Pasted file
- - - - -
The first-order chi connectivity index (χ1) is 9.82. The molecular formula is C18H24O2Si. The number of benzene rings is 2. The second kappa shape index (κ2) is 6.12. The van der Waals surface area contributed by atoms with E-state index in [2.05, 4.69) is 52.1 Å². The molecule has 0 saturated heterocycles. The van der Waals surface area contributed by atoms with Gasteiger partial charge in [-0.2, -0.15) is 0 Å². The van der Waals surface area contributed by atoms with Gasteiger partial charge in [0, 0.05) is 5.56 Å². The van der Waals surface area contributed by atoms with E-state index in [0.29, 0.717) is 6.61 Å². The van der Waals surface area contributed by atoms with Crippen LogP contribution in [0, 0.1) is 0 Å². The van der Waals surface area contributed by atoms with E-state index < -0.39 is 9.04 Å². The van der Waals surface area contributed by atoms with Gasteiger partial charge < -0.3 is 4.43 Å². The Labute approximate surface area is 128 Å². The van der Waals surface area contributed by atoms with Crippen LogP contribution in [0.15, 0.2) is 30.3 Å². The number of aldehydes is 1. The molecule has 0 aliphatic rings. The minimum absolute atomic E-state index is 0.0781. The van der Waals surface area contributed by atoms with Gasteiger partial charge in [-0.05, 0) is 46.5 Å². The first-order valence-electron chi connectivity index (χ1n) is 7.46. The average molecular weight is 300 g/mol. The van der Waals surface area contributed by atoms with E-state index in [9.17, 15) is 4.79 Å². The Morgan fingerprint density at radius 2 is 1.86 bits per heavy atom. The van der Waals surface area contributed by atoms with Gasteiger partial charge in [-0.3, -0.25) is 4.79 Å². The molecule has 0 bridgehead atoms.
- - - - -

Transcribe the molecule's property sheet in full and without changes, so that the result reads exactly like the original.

The first-order chi connectivity index (χ1) is 9.82. The molecular formula is C18H24O2Si. The number of benzene rings is 2. The second kappa shape index (κ2) is 6.12. The van der Waals surface area contributed by atoms with E-state index in [2.05, 4.69) is 52.1 Å². The molecule has 0 saturated heterocycles. The van der Waals surface area contributed by atoms with Gasteiger partial charge in [-0.2, -0.15) is 0 Å². The van der Waals surface area contributed by atoms with Gasteiger partial charge in [0, 0.05) is 5.56 Å². The van der Waals surface area contributed by atoms with E-state index in [0.29, 0.717) is 6.61 Å². The van der Waals surface area contributed by atoms with Crippen LogP contribution in [0, 0.1) is 0 Å². The van der Waals surface area contributed by atoms with E-state index < -0.39 is 9.04 Å². The van der Waals surface area contributed by atoms with Gasteiger partial charge < -0.3 is 4.43 Å². The Labute approximate surface area is 128 Å². The van der Waals surface area contributed by atoms with Crippen LogP contribution in [0.15, 0.2) is 30.3 Å². The number of aldehydes is 1. The molecule has 0 aliphatic rings. The minimum absolute atomic E-state index is 0.0781. The van der Waals surface area contributed by atoms with Gasteiger partial charge in [-0.05, 0) is 46.5 Å². The first-order valence-electron chi connectivity index (χ1n) is 7.46. The average molecular weight is 300 g/mol. The van der Waals surface area contributed by atoms with E-state index in [9.17, 15) is 4.79 Å². The Morgan fingerprint density at radius 2 is 1.86 bits per heavy atom. The van der Waals surface area contributed by atoms with Gasteiger partial charge in [-0.3, -0.25) is 4.79 Å². The molecule has 0 bridgehead atoms.